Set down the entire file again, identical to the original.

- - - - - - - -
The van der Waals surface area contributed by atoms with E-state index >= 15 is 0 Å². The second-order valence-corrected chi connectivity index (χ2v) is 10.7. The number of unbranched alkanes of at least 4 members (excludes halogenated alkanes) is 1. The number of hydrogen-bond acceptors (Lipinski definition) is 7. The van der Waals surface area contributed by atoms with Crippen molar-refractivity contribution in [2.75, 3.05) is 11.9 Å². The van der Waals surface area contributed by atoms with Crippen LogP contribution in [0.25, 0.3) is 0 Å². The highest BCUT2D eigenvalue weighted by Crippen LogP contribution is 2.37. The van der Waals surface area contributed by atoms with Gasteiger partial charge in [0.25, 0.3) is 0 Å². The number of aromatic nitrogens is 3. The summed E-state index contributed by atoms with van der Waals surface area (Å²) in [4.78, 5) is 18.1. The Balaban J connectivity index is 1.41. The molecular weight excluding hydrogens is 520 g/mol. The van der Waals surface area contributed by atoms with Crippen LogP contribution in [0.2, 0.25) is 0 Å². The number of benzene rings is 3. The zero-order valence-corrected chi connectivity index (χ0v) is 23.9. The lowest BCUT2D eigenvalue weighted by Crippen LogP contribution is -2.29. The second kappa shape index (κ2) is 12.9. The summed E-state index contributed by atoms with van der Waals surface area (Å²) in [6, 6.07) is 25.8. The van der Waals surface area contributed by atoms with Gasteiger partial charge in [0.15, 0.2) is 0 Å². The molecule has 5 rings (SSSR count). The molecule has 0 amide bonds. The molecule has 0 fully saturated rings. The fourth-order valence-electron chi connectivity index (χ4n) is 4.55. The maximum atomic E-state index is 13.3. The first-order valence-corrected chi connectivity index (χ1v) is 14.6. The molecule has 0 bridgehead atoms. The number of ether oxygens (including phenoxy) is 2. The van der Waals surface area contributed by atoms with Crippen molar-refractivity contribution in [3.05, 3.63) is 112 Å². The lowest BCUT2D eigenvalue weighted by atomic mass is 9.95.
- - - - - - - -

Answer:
The van der Waals surface area contributed by atoms with E-state index >= 15 is 0 Å². The second-order valence-corrected chi connectivity index (χ2v) is 10.7. The number of unbranched alkanes of at least 4 members (excludes halogenated alkanes) is 1. The number of hydrogen-bond acceptors (Lipinski definition) is 7. The van der Waals surface area contributed by atoms with Crippen molar-refractivity contribution in [2.75, 3.05) is 11.9 Å². The van der Waals surface area contributed by atoms with Crippen LogP contribution in [0.25, 0.3) is 0 Å². The highest BCUT2D eigenvalue weighted by Crippen LogP contribution is 2.37. The van der Waals surface area contributed by atoms with Gasteiger partial charge in [0.25, 0.3) is 0 Å². The number of aromatic nitrogens is 3. The summed E-state index contributed by atoms with van der Waals surface area (Å²) in [4.78, 5) is 18.1. The Balaban J connectivity index is 1.41. The molecular weight excluding hydrogens is 520 g/mol. The van der Waals surface area contributed by atoms with Crippen LogP contribution in [0.2, 0.25) is 0 Å². The number of benzene rings is 3. The zero-order valence-corrected chi connectivity index (χ0v) is 23.9. The lowest BCUT2D eigenvalue weighted by Crippen LogP contribution is -2.29. The second kappa shape index (κ2) is 12.9. The summed E-state index contributed by atoms with van der Waals surface area (Å²) in [6, 6.07) is 25.8. The van der Waals surface area contributed by atoms with Gasteiger partial charge in [0.15, 0.2) is 0 Å². The molecule has 5 rings (SSSR count). The molecule has 0 amide bonds. The molecule has 0 fully saturated rings. The fourth-order valence-electron chi connectivity index (χ4n) is 4.55. The maximum atomic E-state index is 13.3. The first-order valence-corrected chi connectivity index (χ1v) is 14.6. The molecule has 0 bridgehead atoms. The number of ether oxygens (including phenoxy) is 2. The van der Waals surface area contributed by atoms with Crippen molar-refractivity contribution in [3.05, 3.63) is 112 Å². The lowest BCUT2D eigenvalue weighted by atomic mass is 9.95.